Creating a new building is a major decision for any school and a major spend. Therefore is requires careful consideration and planning. Schools need to be happy with the company they appoint and confident that they will guide them through the project and do a good job. Ideally you need the company you choose to be able to manage the entire process for you from design idea through to handover of the building. However, you may choose to manage certain elements of the project yourself.
Many schools have limited space so the site for a new building may be predetermined. But if there are a number of possible sites, talk to your building company and consult planning experts to check that your idea is practical and feasible. Look for obstacles that could cause a problem such as trees, steep gradients and overhead power cables. Consider also where utilities to the building will come from. It is best to get expert advice as early as possible for this.
Planning Permissions and Building Regulations
This section will examine two specific permissions that you will need to consider when building a building for an educational establishment. There may be other permissions that you require, but these two are always required.
Planning permission looks at the overall design of the building, its use and where on the land it will be positioned. For all buildings it is highly likely that you will require planning permission to achieve your goal of a new outdoor room.
Before you engage with a building company, it is worth you contacting your local Council to ask for some pre application advice. The Council should be able to guide you on what they are looking for and give an idea on whether your idea is likely to be favoured.
During an application, you will need to give consideration to neighbouring properties. A lot of schools are in built up areas, surrounded by private dwellings and other buildings that may be directly affected by your new building. Try and engage with the local community early on if you feel there may be a little resistance to your ideas, this way, when an application is presented to the Council, you are in a much stronger position to get your point of view across.
You also need to have justification for your new building, so make sure you have identified the need clearly. The new building will add additional resources and demands on your school such as parking, pupil numbers, staffing, space etc and all of this will need to be considered in your planning application.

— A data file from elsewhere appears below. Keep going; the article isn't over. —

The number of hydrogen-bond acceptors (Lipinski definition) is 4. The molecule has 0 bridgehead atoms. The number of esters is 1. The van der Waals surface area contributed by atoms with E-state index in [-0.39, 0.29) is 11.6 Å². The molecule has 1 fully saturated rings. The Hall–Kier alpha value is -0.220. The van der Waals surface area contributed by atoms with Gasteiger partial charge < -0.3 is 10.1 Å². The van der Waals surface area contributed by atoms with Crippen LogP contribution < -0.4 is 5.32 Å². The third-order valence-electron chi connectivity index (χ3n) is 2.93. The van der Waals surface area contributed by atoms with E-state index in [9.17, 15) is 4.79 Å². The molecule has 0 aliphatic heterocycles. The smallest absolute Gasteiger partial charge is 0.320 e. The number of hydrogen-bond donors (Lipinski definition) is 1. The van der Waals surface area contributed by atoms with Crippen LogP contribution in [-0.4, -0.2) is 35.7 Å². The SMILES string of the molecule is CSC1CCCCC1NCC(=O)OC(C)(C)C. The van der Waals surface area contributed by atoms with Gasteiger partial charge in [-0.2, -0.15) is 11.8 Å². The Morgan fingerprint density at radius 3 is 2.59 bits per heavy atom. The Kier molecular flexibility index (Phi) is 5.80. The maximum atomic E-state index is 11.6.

You will need to give detailed drawings and locations of the building design that show clearly what you intend to build.
Finally, you will need to allow some time for your application to be processed. This is normally about 8 to 12 weeks. During this time you cannot start on the build, so if you are wanting a building urgently, you need to consider this lead time in your overall plan.
Building Regulations looks at the performance of the buildings to do its job properly. It looks at the structure of the building, energy performance, accessibility, fire risk, lighting, heating, etc.
A building regulations application is submitted through building control. They will require detailed designs and specifications for the building so that they can be satisfied before the building is built that it is fit for purpose. This information will be required to be signed off before building works can begin. The building inspector may ask you to change some of the specification to suit the needs of the application or may require additional information to help them assess the application. You need to be prepared to answer their questions and work with your building company to provide the relevant information. No all building companies will do this free of charge and remember to allow time to gather all this information together.
During the construction phase of the build, a building inspector will visit several times to check that works being carried out are as per the agreed plans. Further changes may be required to design at this stage and the building inspector will inform of this. A final inspection will be required to sign the building off.